State Legitimacy as Status Quo Bias
The Behavioral Economics of Democratic Decline and Why Letting a Thousand Nations Bloom Can Solve it
by Z. Caceres
It’s an old yarn to point out that there seems to be something mystical, religious, ‘irrational’ about the allegiance of many to the modern State. Herbert Spencer wrote of the “divine right of Parliaments,” Randolph Bourne scorned Americans’ “pure filial mysticism.”
The increasingly popular work in ‘behavioral economics’ has studied the ‘irrational’ foundations of economic decisions: in other words, the degree to which people’s actual decisions deviate from the predictions of ‘rational-choice’ models traditionally used in social science. Behavioral economics is widely co-opted as a wholesale criticism of markets, but few bother mentioning that many of its findings equally apply to political decisions. (A notable exception is Bryan Caplan’s wonderful book Myth of the Rational Voter).
One of the strongest findings in behavioral economics (and a favorite of ‘libertarian’ paternalists) is a bundle of irrationalities termed “status quo bias.” This bias, put simply, is the tendency — as the difficulty of making a decision increases — for people to opt for the ‘default’.
Behavioral economists find that merely shifting the phrasing of a questionnaire from a ‘neutral framing’ (no default option) to a ‘status quo’ framing (an arbitrarily chosen default option with the possibility to switch) yields a significant preference for the ‘default’ option. This finding is corroborated in various ‘field experiments.’ For example, when choosing a bundle of stocks to invest in for their retirement, people are quite likely to choose whichever bundle was the ‘default’ option. Behavioral economists call this “framing effects”, when the mere structure of the decision (i.e. the presence of a default) biases a choice.
Behavioral scholars argue that this bias arises from the cognitive failings of human beings: our ‘bounded rationality’ is not without its costs.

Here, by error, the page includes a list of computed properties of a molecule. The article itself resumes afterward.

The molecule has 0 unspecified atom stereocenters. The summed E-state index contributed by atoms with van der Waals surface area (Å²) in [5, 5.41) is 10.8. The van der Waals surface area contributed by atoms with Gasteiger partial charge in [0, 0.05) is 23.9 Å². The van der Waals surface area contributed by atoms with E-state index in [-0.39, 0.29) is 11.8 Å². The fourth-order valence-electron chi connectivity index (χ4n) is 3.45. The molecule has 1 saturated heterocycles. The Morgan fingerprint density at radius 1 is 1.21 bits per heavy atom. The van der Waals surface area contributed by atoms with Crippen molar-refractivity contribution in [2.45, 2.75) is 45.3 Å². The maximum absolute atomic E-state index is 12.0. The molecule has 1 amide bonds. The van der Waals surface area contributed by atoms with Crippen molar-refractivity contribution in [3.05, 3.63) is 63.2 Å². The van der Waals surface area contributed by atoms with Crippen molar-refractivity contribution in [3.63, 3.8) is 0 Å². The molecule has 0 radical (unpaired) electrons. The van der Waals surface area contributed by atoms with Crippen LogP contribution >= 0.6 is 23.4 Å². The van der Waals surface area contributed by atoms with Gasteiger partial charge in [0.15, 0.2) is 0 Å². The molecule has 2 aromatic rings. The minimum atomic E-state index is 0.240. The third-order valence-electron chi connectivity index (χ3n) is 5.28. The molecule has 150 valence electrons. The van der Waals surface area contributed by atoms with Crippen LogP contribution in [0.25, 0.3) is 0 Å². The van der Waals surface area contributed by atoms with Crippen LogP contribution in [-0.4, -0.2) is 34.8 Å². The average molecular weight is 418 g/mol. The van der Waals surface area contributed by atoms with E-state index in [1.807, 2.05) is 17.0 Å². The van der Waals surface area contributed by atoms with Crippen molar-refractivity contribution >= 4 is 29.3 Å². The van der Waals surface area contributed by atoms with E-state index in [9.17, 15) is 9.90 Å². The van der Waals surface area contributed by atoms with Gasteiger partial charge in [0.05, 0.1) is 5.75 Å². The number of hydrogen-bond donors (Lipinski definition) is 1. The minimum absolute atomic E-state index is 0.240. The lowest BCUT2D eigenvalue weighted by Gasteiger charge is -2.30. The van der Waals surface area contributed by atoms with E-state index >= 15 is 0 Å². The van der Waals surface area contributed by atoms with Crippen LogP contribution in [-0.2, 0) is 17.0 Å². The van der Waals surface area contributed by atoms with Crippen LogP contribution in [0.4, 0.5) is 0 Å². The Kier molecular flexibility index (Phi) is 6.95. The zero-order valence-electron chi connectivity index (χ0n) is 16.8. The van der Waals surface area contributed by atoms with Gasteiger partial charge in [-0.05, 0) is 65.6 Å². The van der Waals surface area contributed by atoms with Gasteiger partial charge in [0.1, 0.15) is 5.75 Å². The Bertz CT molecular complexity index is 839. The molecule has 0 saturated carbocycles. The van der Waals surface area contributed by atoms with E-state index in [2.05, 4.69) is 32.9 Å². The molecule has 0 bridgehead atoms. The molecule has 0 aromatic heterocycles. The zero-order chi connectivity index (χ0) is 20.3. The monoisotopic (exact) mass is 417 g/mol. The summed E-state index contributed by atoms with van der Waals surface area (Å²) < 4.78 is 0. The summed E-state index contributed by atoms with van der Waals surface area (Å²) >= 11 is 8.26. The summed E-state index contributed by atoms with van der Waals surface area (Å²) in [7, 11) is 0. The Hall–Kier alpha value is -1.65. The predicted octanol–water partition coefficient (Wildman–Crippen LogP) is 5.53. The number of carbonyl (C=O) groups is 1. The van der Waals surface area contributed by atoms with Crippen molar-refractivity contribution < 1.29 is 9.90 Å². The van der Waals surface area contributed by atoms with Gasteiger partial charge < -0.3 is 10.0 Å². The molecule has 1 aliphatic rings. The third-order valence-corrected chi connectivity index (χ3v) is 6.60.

People prove themselves as ‘risk averse’ in these experiments; they will forsake uncertain future gains for the status quo because it is difficult to understand the probabilities and possibilities of the outcomes. In the case of the retirement example: as it becomes more difficult to compare stock bundles, their future returns, and their risks — people are significantly more likely to opt for the status quo option. Unless people have a strong emotional attachment to an alternative, they will be prone to the status quo bias of the ‘frame’ even in the presence of ‘rationally’ obtainable gains from switching.
But of course all political decisions, whether votes or a penchant for revolution, are likewise made with an implicit framing – the status quo or ‘default’ institutional arrangement under which a person has lived.
If one accepts that imagining and evaluating the costs and benefits of alternative political arrangements is difficult (‘cognitively costly’) it becomes clear that preferences for political institutions likely suffer from framing effects, leading to status quo bias. Unless a person has a particular reason for strongly favoring an alternative arrangement, they are significantly more likely to opt for the status quo. If a person has any emotional attachments to the status quo or even merely has difficulty imagining the outcomes of an alternative, they will also opt for the status quo.
Where does this leave modern democracy? Consider Mancur Olson’s theory of democratic State growth. Olson’s dynamic, familiar to many Thousand Nations readers, is that the inexorable logic of democracy tends, over time, to bring ever-greater redistribution to concentrated interests from the dispersed whole. This growing ‘capture’ of the economy leads to societies like today’s economically unstable, stagnating Western democracies.
But Olson’s process is as psychological as it is economic. The end of democratic State growth is one of tremendous uncertainty. The economic patterns of society become ‘fuzzy,’ as distribution is severed from its natural, procedural pattern (factor payments) to methods captured by organized interests and prone to the vicissitudes of political bargaining (subsidies, rents, regulations).